Pokemon Go Is Still a Thing?

This morning the family and I decided to enjoy some time outdoors with the nice autumn weather by visiting a large park that Nozomi and I used to frequent when she was younger. This time of year usually involves a number of festivals around town and none were scheduled to take place where we wanted to go, so figured it would be mostly empty. Oddly enough, when we arrived just before 11:00am, the parking lots were more than half full. We expected to find the grassy areas full of people having picnics and otherwise enjoying themselves and, while there were a number of families and people walking dogs, there weren't nearly enough people in sight to justify the number of cars in the lots.

Ochiai Park From Five Stories Above

Aside from a comment or two on the lack of people, Reiko and I put it behind us as we wanted to enjoy some time with the boy. Ochiai Park has a couple of water-based attractions that kids enjoy, and we wanted to see how he would react to them.

The Boy Playing With a Water Cannon

For the better part of 45 minutes, we made our way around the large pond that dominates the rest area and took photos at every opportunity. On occasion we would see a gathering of people but didn't give them too much attention. The boy was enjoying himself, and we wanted to be part of the moment.

On the way back to the parking lot, though, we noticed something odd. The parking lot was crowded. Both with cars and pedestrians. People were congregating in front of a large staircase. Everyone had a phone in their hands. One man I saw had three phones and a tablet. Few people were talking, and almost everyone was looking at their device. It was at this moment that the reason for the crowd: Pokémon Go.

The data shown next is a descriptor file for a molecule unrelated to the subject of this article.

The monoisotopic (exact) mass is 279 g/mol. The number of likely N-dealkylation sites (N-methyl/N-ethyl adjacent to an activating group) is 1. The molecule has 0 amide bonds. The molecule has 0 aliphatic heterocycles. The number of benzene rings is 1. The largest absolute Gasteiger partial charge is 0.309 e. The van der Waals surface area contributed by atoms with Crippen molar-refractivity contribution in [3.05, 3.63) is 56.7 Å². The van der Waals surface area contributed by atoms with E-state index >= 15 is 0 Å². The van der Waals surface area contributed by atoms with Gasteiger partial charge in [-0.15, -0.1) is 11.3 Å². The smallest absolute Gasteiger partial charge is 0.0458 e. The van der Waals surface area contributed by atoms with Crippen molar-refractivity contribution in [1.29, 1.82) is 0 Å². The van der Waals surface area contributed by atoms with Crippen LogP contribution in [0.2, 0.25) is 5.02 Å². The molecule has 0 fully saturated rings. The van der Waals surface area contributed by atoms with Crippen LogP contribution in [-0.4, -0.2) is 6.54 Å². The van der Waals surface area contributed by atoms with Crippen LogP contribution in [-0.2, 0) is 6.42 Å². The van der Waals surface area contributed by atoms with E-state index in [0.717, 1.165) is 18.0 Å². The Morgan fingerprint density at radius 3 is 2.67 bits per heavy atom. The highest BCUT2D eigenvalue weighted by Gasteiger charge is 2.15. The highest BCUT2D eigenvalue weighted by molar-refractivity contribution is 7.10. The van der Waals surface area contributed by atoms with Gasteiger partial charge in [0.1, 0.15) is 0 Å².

This game was released quite some time ago — as far as mobile phone games go — and showcased what AR might be capable of with 2016-era mobile technology. Nintendo had a massive hit on their hands, and people young and old could be found playing the game all over the city, head down, staring intently at their screens. I had expected that this phenomenon would fade away after a couple of months like so many other pastimes involving smartphones, but there's something about this particular game that people seem to enjoy. A year after release, one could still see dozens of people playing the game on trains, in shopping malls, and in restaurants. A year and a half after release, one could still see entire families going out on weekends to catch 'em all. And today there were at least 200 people congregating at the park.

Pokémon Go isn't going anywhere, it seems.

I wanted to know how so many people knew that the park would have an Pokémon event, as it wasn't on the park's official website, nor on the city website. Turns out there's a whole series of sites dedicated to helping people find these events across the country. I spent a couple of minutes reading this one and found people talking about taking the Shinkansen three hours from 700km away to play the game and find a rare character. Others talked about taking time off their part-time jobs to be in attendance. Some even had entire lists of which parks would have which creatures, giving people an opportunity to get a character they didn't already have.

In the parking lot, I spotted license plates from surrounding prefectures and one that read 仙台 (Sendai), which is a two-day drive from here at best. While the most likely explanation is that the driver of the car just happened to be in the area for a different reason and wanted to take part, the amount of dedication and pre-planning people did to arrive at the park before the 12 o'clock event start is quite impressive. I can understand young people wanting to spend their time playing a game in the park, but not entire families. There is clearly a lot more to Pokémon Go than I ever gave it credit for.